GR problem - satelite in orbit (Schwarzschild geometry)

In summary, an observer in a rocket is in a circular equatorial orbit around a planet. The period of the orbit is the same as the period of revolution of the planet. Every day lasts 10 hours according to the observer on the planet. The Schwarzschild metric is appropriate to describe the geometry outside the planet. The radius of the rocket's orbit is calculated.
  • #1

quasar987

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Homework Statement


An observer in a rocket is in a circular equatorial orbit arounda planet and the period of the orbit is the same as the period of revolution of the planet. The planet has mass M = 1033kg and radius R = 1000km. The observer sends a signal every 20 seconds according to its clock towards an observer on the equator. According to the observer on the planet, each day lasts 10 hours. The Schwarzschild metric is appropriate to describe the geometry outside the planet.

Calculate the radius of the rocket's orbit.

Homework Equations



Schwarzschild's metric and the geodesic equations.

The Attempt at a Solution



I tried crying.

I seriously haven't been able to write anything on this. Normally, in a classical Newtonian problem, I would get an expression of the speed "of" circular orbits as a function of the orbit radius knowing the time of 1 revolution is 10 hours and solve for r.

But here there is no gravitational force. I just know that the orbit is a geodesic.
 
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  • #2
Are you familiar with the constants of motion for Schwarzschild orbits?

With the effective potential for Schwarzschild orbits?
 
  • #3
Kinda. E and J are constants... like in the KEpler problem. Tell me more. :)
 
  • #4
quasar987 said:
Kinda. E and J are constants... like in the KEpler problem. Tell me more. :)

I meant familiar with the specific expressions for E, J, and the effective potential.

Baby's bath time.

Even though I'm not the the governor of California, I'll be back!
 
  • #5
I seem to have like 5 different expression for each J and E in my notes. Picking 2 that seem linked:

[tex]J=\frac{d\phi}{dp}r^2[/tex]

[tex]E=1-\left(\frac{dr}{dt}\right)^2[/tex]
 
  • #6
quasar987 said:
I seem to have like 5 different expression for each J and E in my notes. Picking 2 that seem linked:

[tex]J=\frac{d\phi}{dp}r^2[/tex]

[tex]E=1-\left(\frac{dr}{dt}\right)^2[/tex]

I was looking for

[tex]E = \left( 1 - \frac{2M}{r} \right) \frac{dt}{d\tau}[/tex]

[tex]J = r^2 sin^2 \theta \frac{d\phi}{d\tau}.[/tex]

That these quantities are conserved follows from Lagrrange' equations. Note that the metric is independent of [itex]t[/itex] and [itex]\phi.[/itex]

Assume that the orbit is in the plane [itex]\theta = \pi/2,[/itex] and use the conserved quantities to eliminate [itex]dt/d\tau[/itex] and [itex]d\phi/d\tau[/itex] in the metric.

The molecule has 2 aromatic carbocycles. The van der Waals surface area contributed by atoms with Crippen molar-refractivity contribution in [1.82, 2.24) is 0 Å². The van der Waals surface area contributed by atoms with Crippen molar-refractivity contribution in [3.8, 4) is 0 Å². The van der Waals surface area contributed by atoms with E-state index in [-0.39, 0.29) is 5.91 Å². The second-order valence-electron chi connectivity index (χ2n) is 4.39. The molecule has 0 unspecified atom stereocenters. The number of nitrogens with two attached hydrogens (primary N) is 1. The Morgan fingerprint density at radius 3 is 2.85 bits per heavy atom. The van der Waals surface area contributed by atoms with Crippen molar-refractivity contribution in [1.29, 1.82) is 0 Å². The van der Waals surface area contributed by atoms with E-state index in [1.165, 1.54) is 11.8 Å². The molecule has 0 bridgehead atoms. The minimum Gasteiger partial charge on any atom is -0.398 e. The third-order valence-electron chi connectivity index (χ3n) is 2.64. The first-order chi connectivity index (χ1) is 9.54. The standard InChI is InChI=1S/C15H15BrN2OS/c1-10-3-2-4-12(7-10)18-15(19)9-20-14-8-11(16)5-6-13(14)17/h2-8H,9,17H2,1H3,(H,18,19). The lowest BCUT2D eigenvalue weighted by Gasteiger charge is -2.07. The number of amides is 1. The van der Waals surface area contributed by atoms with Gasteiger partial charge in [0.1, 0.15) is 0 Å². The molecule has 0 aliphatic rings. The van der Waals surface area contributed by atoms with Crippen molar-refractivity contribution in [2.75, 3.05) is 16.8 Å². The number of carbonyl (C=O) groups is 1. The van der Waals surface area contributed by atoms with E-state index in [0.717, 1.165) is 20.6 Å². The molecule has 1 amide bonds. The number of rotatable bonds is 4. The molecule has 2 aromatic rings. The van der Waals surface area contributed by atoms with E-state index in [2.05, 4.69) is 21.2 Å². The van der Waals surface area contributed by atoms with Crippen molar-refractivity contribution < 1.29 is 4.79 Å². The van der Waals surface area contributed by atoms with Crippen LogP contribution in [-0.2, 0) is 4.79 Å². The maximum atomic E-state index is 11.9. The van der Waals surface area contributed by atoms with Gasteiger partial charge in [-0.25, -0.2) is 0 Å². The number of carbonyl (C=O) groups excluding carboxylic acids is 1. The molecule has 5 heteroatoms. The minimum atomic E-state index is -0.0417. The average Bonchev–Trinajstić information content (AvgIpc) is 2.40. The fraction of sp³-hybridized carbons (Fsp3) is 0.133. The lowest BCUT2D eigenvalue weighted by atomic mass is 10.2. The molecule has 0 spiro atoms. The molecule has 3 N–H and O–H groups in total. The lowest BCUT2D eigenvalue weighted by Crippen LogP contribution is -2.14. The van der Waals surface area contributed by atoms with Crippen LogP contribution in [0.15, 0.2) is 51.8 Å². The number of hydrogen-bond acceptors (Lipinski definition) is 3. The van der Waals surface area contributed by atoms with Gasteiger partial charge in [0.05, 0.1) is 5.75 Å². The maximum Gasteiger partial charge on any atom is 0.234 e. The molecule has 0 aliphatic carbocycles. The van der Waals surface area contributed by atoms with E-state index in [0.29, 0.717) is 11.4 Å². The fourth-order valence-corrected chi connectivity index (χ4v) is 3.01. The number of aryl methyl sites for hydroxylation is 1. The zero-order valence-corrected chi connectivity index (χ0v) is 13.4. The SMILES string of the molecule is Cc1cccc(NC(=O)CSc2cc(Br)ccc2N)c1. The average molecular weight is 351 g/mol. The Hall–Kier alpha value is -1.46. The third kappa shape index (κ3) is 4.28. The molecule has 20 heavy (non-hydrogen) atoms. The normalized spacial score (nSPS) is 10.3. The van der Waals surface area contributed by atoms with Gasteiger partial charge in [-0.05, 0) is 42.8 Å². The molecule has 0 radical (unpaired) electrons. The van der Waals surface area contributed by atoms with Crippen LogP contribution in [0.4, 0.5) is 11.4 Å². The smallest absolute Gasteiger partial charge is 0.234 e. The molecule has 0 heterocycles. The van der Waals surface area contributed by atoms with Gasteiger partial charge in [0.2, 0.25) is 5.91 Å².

• #7
George Jones said:
Assume that the orbit is in the plane [itex]\theta = \pi/2,[/itex] and use the conserved quantities to eliminate [itex]dt/d\tau[/itex] and [itex]d\phi/d\tau[/itex] in the metric.

I take it you meant "in the geodesic equations".
 
  • #8
quasar987 said:
I take it you meant "in the geodesic equations".

I really did mean in the metric. Speaking more loosely, use the conserved quantities to eliminate [itex]dt[/itex] and [itex]d\phi[/itex] in the Schwarzschild metric. This will lead to the useful concept of effective potential.
 
  • #9
Once [itex]dt[/itex] and [itex]d\phi[/itex] have been eliminated, solve for

[tex]\left( \frac{dr}{d\tau} \right)^2[/tex]

as a function of [itex]r[/itex], and the constants [itex]E[/itex] and [itex]L[/itex]. Clearly, setting this to zero is necessary for circular orbits, but it is not sufficient. Think Newtonian orbits.

This is the standard path to orbital motion about Schwarzschild.
 
  • #10
Ah, I see!

Too bad the exam was yesterday and I missed the orbit question. :(

But now I know, thx.
 

1. What is the GR problem?

The GR problem, also known as the Einstein field equations, is a set of equations in general relativity that describe how matter and energy affect the curvature of spacetime. It is used to calculate the motion of objects in a gravitational field, such as a satellite in orbit.

2. What is a satellite in orbit?

A satellite in orbit is an object that is in constant motion around a larger body, such as a planet or star. It follows a curved path due to the gravitational pull of the larger body.

3. How does the Schwarzschild geometry affect the motion of a satellite in orbit?

The Schwarzschild geometry, also known as the Schwarzschild solution, is a mathematical solution to the GR problem that describes the gravitational field outside a spherical, non-rotating mass. In the case of a satellite in orbit, the Schwarzschild geometry determines the shape of the orbit and the rate at which the satellite moves around the larger body.

4. What factors influence the orbit of a satellite in Schwarzschild geometry?

The orbit of a satellite in Schwarzschild geometry is influenced by several factors, including the mass and size of the larger body, the mass and velocity of the satellite, and the distance between the two bodies. These factors affect the strength of the gravitational force and the curvature of spacetime, which in turn determine the shape and stability of the orbit.

5. Can the GR problem accurately predict the motion of a satellite in orbit?

Yes, the GR problem has been extensively tested and has been shown to accurately predict the motion of satellites in orbit. It has been used in numerous space missions, such as the orbit of the Moon around Earth and the orbit of the planets around the Sun, with high levels of precision and accuracy.

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